Jon Hess, Kent County Undersheriff
Kent County Sheriff Larry Stelma
James Farris, 2012 Democratic candidate for Kent County Sheriff
GRAND RAPIDS (WZZM) -- Earlier this year, Kent County Sheriff Larry Stelma planned to retire and let his right-hand man, Jon Hess, run for the office, but a federal law has changed those plans -- and raised questions among opponents about what will happen in the future.
Stelma announced earlier this year his plans to retire, and Hess, his undersheriff, filed to run for the top job. But Hess' position as undersheriff falls under a 1930s federal law called the Hatch Act, which prohibits political activity by state or local supervisors who oversee the use of federal funds.
In order for Hess to run for sheriff, he would have had to resign as undersheriff. Hess would have also faced a challenge by Tim Lewis, the head of the deputies union and frequent opponent of sheriff's department leaders during contract negotiations.
Instead of retiring, Stelma announced his plans to run for re-election, and Hess dropped out of the race. So did Lewis.
But Stelma still hopes Hess will be able to replace him in the sheriff's office. In fact, Stelma's running again to ensure Hess gets the job.
"I want to make sure this community is well served, which means Undersheriff Hess should be the next sheriff," said Stelma Tuesday at a candidate forum Wednesday night at Gerald R. Ford Middle School in Grand Rapids. "That's my personal opinion that Undersheriff Hess is the most qualified candidate."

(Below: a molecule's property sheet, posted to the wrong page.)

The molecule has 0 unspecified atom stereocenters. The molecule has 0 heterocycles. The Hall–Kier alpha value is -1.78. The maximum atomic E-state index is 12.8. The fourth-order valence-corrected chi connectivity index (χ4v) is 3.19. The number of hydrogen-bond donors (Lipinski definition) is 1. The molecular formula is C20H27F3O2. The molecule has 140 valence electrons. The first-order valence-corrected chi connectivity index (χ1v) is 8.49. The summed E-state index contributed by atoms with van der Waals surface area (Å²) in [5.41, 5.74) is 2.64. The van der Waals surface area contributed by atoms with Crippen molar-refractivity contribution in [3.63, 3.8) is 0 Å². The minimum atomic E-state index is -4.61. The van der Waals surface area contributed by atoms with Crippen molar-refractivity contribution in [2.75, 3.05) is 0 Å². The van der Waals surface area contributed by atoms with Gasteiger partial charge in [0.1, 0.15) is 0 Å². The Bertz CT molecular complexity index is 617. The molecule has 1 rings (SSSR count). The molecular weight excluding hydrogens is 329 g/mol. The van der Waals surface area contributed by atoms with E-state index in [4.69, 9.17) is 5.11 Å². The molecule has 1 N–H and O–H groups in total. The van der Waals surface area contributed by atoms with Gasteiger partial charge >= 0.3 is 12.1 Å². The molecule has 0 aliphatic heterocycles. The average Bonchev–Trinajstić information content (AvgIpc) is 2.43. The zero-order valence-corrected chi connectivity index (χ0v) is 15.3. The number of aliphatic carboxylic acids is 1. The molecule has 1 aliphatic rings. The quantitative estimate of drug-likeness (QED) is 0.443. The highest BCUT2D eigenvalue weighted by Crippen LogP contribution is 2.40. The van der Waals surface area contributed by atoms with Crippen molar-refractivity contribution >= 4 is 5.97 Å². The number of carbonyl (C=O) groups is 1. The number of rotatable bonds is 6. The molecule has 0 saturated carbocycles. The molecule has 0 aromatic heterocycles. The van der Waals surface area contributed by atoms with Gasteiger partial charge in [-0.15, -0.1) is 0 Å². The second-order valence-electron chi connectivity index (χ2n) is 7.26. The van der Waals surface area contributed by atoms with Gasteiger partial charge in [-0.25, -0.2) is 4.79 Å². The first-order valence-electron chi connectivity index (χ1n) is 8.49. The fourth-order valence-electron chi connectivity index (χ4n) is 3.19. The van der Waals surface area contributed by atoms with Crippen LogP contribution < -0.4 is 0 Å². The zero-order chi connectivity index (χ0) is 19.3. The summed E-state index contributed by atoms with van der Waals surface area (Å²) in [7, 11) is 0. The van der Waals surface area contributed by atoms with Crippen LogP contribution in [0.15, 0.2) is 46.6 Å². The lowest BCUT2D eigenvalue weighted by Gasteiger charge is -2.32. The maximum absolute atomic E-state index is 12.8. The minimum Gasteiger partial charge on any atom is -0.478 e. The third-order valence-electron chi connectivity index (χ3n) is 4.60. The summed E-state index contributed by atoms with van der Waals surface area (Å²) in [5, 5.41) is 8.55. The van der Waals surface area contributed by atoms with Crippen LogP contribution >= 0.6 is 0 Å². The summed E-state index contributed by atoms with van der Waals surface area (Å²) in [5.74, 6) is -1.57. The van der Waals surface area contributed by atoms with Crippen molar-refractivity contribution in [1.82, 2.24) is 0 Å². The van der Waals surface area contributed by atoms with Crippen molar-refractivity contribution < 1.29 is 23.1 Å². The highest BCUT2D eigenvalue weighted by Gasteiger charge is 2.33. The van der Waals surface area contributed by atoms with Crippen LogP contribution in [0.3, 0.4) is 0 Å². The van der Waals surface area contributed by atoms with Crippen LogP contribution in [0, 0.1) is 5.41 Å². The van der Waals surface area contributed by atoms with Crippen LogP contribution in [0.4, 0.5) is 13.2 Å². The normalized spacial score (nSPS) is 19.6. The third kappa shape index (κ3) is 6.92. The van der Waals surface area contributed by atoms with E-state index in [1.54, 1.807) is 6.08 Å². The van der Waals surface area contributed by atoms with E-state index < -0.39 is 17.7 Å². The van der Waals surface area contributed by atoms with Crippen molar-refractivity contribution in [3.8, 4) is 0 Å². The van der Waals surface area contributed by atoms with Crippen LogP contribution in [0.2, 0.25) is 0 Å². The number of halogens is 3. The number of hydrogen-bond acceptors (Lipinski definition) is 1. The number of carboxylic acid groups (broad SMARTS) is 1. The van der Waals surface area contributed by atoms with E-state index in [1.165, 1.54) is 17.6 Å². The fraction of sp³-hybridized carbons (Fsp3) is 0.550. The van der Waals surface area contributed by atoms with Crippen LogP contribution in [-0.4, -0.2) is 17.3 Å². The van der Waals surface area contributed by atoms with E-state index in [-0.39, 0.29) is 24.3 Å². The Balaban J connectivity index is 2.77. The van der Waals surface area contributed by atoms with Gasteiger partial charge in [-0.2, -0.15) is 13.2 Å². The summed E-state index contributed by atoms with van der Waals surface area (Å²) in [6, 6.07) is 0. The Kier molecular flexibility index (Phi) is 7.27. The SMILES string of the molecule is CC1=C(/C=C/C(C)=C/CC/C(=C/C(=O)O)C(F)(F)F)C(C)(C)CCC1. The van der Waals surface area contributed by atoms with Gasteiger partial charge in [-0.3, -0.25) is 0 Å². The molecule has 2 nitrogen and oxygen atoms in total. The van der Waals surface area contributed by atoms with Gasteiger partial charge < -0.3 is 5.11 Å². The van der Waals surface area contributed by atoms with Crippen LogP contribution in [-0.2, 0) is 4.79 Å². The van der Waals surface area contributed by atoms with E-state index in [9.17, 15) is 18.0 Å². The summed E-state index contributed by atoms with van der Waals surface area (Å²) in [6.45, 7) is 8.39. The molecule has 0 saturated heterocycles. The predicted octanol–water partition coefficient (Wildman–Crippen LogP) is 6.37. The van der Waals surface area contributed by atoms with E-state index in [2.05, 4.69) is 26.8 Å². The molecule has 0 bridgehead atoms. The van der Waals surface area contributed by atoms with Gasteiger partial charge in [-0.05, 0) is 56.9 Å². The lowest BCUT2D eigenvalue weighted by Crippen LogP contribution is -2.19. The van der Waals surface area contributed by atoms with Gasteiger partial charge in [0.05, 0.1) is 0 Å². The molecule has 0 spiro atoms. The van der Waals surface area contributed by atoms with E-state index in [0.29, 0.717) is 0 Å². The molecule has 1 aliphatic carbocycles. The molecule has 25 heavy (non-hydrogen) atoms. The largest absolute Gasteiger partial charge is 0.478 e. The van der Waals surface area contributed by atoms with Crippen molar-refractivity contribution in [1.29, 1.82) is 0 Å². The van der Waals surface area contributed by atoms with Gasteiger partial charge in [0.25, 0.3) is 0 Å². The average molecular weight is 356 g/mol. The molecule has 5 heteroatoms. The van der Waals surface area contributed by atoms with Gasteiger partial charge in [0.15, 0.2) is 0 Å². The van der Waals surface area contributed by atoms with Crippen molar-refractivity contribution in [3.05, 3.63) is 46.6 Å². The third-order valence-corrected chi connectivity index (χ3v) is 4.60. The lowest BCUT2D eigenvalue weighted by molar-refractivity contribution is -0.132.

Democrat James Farris, who retired as a deputy chief of the Grand Rapids Police Department, is running against Stelma in the November 6 election. He does not think the sheriff should be allowed to choose his replacement.
"For close to 60 years, it has been one incumbent and then immediately after the undersheriff has been elected right hafter them," said Farris on Tuesday.
"Maybe new ideas and a different view" are needed, said Farris. "It may be something that's necessary."
The leaders of the sheriff's department could get around the Hatch Act if Stelma is re-elected, then decides to retire mid-term. Then the Kent County Commission could appoint Hess to finish the term, and he would be able to run for election in 2016 as the incumbent. WZZM 13's Phil Dawson asked Stelma if that was the plan.
"I don't have a crystal ball," answered Stelma. "We don't have a plan. We haven't talked about that."
Stelma was Kent County's undersheriff when he was elected to the department's top job in 2000.
Congress is considering an amendment to the Hatch Act to eliminate current restrictions that interfered with Hess' candidacy this year.